In the NEB words such as sinners were frequently translated as simply 'bad characters'. The irony was that the translators mixed up together with the slang idiom many archaic and unfamiliar words such as 'bedizened', 'scion','inculcate', 'obdurate' and 'parricides'. This was intended to represent 'modern English' but whose modern English?

For the translators, the secularising impulse dovetailed perfectly with a bias towards liberal theology in seeking out new 'translations' of the Scriptures. Familiar renderings became almost unrecognisable such as Genesis 1:1 ' In the beginning of creation, when God made heaven and earth, the earth was without form and void, with darkness over the face of the abyss, and a mighty wind that swept over the surface of the waters.' Isaiah 9:6 'For a boy has been born for us, a son given to us to bear the symbol of dominion on his shoulder; and he shall be called in purpose wonderful, in battle God-like, Father for all time [margin, 'of a wide realm'], Prince of peace'. The rendering of Exodus 34:6, 7 referred to the LORD as 'a god'.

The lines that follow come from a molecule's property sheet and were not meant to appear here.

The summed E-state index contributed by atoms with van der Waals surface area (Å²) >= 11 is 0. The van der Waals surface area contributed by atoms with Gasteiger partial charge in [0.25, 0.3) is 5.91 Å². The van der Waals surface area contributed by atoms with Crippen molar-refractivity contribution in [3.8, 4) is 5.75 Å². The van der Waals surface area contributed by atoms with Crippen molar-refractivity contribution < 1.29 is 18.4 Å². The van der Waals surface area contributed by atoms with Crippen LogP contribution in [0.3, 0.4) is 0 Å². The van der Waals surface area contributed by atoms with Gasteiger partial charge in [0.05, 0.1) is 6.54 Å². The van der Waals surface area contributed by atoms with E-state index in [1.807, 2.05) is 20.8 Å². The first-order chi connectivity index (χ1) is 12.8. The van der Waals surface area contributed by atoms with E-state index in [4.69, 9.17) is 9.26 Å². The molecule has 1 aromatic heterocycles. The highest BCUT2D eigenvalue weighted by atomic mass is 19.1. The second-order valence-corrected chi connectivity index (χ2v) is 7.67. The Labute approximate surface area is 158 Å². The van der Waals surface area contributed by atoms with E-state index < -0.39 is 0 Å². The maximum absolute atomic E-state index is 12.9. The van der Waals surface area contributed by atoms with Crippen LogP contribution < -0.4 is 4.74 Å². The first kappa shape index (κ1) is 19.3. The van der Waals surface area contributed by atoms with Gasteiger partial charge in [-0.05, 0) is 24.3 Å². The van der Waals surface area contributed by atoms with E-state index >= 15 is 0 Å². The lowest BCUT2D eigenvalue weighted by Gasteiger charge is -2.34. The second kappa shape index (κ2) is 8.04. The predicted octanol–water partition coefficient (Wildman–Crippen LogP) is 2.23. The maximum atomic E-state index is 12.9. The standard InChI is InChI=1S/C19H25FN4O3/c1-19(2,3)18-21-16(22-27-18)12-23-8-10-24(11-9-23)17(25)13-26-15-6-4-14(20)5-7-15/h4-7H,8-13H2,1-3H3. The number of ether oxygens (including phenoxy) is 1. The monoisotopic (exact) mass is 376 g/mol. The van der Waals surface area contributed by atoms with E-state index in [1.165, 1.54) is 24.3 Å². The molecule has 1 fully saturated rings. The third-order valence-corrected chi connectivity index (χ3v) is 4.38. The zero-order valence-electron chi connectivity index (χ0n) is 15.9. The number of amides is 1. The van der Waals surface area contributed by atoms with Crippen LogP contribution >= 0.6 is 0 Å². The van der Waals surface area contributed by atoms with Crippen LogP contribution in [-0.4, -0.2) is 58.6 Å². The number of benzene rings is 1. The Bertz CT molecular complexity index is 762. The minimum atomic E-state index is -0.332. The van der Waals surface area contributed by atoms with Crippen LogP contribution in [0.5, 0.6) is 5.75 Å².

The NEB pioneered the idea that the Bible was intelligible to the man on the street. If Robinson spoke of the 'death of God' in terms of what the traditional notion meant to the modern man, the NEB took as its leading principle the idea that 'the Bible was dead', in terms of its meaning to modern man. The Bible had to become relevant, part of modern vocabulary and the categories of thought of modern man - in short, secular. It was not that the Bible had become obsolete through changes in the English language (after all it had been accessible enough to Billy Graham's crowded crusades) but rather that society, attitudes and ideas had changed in the revolutionary ferment and discontent of the 1960s.